Da’Shawn Alston’s turn comes first. For the next few seconds, the 5th grader will be solely responsible for training Bella, an 80-lb Golden Retriever/Standard Poodle mix, who’s become a regular at Yorkwood Elementary in northeast Baltimore.
As classmates watch, Da’Shawn holds out the training baton. Bella touches the far end with her nose. Da’Shawn’s face lights with a smile, and he presses the baton’s clicker to signal “good job.” Bella gets a scrap of roast beef, too, courtesy of Bella’s owner, Natalie Keegan.
The dozen students in this special-needs classroom take their turns, one child after another looking beatific while interacting with the hypnotically calm and attentive Bella.
“High five!” Da’Shawn’s classmate Samir urges Bella softly, and the dog offers him her soft-ball-sized paw. The exchange ends with Samir working his hands gently into the thick fur of her ruff.
Skeptics might question the decision to take time away from the standard curriculum for classes centered on how to be safe around dogs and cats and how to treat the animals humanely. But the lessons Keegan and Bella are teaching about sensitivity and compassion are invaluable for both learning and life, says Yorkwood’s principal, Deborah F. Sharpe.
“Even though it’s about animals,” Sharpe explains, “it’s also about how we interact with each other, and how it takes time to learn through training and repetition.”
That’s at the heart of the program, says Keegan, a professional dog trainer who has also worked in human-to-human violence prevention. Kids learn how to “read” dog body language and what pets need. But they also get an idea of how far kindness, patience and an emphasis on the positive can take you in challenging situations.
Across the country, schools have welcomed dogs into classrooms for a variety of purposes, including to encourage kids in their learning, even though student safety and allergies continue be issues. But when it comes to curriculum, classes like Keegan’s in bite prevention and the humane treatment of animals are far more likely to be occasional add-ons than built into the school day.
Keegan sees her program as worth a school’s commitment in part because, unlike most other humane education programs, it gives children hands-on experience with positive reinforcement—using the psychological technique of ignoring undesired behavior and rewarding wanted behavior.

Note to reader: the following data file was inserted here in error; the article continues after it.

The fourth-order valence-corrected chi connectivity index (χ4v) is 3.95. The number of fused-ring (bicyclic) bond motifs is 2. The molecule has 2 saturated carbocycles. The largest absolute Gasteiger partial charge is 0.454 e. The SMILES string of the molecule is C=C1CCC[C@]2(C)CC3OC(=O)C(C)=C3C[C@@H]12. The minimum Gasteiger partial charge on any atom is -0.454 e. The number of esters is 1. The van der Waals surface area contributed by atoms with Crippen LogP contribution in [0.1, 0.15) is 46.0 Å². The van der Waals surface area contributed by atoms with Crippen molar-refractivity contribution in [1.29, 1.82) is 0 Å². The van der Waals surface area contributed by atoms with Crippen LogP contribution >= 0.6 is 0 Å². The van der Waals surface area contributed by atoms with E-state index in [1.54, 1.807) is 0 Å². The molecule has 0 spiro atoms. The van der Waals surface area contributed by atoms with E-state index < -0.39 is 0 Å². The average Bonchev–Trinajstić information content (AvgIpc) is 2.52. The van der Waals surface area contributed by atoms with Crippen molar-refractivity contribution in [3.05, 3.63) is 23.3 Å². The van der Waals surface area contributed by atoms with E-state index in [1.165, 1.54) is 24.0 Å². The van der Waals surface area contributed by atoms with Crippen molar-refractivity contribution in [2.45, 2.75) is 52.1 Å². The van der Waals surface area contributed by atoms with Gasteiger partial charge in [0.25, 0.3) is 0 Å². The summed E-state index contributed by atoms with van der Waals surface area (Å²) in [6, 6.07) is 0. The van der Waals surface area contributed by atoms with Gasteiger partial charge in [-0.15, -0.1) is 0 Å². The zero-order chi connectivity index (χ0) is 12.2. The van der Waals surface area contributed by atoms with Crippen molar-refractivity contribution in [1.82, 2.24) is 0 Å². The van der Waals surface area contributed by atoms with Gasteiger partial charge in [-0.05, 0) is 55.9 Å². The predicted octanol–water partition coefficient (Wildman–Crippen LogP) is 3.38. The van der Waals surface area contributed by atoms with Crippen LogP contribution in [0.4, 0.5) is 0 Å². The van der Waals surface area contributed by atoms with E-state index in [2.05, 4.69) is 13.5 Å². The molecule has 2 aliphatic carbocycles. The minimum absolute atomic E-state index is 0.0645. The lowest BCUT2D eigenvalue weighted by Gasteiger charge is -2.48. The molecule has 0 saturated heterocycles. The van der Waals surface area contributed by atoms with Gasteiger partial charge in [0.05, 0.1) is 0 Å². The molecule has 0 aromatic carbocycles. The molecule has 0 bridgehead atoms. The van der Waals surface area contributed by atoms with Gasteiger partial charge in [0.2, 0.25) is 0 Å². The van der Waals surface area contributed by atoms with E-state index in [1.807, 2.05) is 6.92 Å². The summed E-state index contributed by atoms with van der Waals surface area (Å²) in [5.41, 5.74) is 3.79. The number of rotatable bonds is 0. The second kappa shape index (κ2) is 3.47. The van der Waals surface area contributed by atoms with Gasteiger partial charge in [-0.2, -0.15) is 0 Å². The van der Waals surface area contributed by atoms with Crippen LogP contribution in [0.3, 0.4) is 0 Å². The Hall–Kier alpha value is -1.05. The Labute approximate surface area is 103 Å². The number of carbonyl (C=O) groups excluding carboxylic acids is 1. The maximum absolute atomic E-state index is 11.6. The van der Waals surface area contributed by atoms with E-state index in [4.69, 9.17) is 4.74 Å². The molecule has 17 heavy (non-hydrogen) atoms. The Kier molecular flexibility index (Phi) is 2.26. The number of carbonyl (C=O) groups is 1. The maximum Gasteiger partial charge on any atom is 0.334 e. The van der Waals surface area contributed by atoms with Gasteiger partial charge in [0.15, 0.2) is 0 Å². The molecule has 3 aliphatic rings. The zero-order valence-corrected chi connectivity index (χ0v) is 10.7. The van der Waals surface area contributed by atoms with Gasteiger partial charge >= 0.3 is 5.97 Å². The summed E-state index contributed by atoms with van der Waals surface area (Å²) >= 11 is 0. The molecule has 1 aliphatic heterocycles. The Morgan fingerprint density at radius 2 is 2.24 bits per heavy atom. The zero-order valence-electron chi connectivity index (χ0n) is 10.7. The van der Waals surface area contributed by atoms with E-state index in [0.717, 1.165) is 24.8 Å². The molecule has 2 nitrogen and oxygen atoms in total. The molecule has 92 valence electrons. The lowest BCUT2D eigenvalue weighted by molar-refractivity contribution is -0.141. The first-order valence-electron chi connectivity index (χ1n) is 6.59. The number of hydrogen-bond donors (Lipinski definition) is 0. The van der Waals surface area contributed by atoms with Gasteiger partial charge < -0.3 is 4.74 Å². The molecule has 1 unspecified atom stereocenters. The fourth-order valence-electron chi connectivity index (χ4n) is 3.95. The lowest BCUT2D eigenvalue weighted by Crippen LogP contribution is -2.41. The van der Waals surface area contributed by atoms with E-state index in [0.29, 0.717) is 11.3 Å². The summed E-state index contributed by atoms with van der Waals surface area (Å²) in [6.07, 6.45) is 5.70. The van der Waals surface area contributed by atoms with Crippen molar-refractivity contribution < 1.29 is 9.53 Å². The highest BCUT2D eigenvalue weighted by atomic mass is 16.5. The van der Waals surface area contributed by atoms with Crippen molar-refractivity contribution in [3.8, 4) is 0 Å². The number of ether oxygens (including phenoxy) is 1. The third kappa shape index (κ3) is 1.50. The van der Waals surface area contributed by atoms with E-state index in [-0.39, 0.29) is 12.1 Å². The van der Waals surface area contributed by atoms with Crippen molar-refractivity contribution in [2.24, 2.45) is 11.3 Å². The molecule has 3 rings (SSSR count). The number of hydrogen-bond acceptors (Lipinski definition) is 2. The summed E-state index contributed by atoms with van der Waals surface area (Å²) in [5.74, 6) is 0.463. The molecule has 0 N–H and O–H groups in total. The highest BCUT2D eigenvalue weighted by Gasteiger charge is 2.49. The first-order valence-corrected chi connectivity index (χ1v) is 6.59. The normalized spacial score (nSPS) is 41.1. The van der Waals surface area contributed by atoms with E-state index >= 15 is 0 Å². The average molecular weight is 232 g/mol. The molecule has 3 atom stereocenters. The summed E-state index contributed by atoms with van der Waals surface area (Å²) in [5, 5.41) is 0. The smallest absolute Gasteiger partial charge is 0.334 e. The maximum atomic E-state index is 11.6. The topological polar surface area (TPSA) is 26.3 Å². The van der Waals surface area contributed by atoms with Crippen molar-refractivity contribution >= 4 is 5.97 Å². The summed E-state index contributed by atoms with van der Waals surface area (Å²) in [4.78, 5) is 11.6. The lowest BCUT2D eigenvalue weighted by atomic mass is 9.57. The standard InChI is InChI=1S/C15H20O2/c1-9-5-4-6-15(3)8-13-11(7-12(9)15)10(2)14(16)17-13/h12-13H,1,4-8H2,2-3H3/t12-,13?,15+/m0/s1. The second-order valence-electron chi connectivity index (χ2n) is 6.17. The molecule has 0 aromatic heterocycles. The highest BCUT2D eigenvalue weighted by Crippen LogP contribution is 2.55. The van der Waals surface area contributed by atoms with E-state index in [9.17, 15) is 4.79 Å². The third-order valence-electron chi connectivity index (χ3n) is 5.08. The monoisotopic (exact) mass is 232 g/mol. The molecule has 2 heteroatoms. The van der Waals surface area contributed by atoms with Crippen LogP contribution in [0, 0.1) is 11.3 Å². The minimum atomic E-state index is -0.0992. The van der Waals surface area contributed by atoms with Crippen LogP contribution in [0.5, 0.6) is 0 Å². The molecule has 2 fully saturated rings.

Before school is out this month, Keegan and Bella, a certified therapy dog, will have given a series of seven or so lessons to most of the classes at the 400-student Yorkwood Elementary in the Loch Raven area. In the coming school year, they will go to John Ruhrah Elementary/Middle in Highlandtown.
Keegan’s program, Kids 4 K9s, is being supported by a fellowship from the Open Society Institute-Baltimore, the local arm of the foundation set up by billionaire philanthropist George Soros. (The fellowships recognize social entrepreneurs who are trying to address the needs of underserved populations in Baltimore City.)
Keegan, a city resident, wanted her program to touch kids in neighborhoods where neglect and violence thread through children’s lives. Every child at Yorkwood seems to know about the Baltimore pitbull, Phoenix, who had to be euthanized after he was set on fire in southwest Baltimore two years ago. In their own neat row house neighborhood, the students have seen dogs chained up all day and without food, they say.
Mistreatment isn’t limited to pets either. For some of her students, says teacher Izelle Van Zuylen, “empathy and care are not something they are used to.” As a result, those are not always qualities that come easily to the kids themselves.
What Dogs and People Need
On a recent Thursday, Bella stretches out lazily on the tile floor of a 3rd grade classroom at Yorkwood, awaiting her star turn at the end of the lesson. Sometimes the dog raises her head to watch as Keegan dashes around, asking questions and rewarding good answers with enthusiasm and tickets that earn prizes later.
Today’s questions are about what pets need to be healthy and happy.
“They need shelter,” one student volunteers. “A bath,” offers another.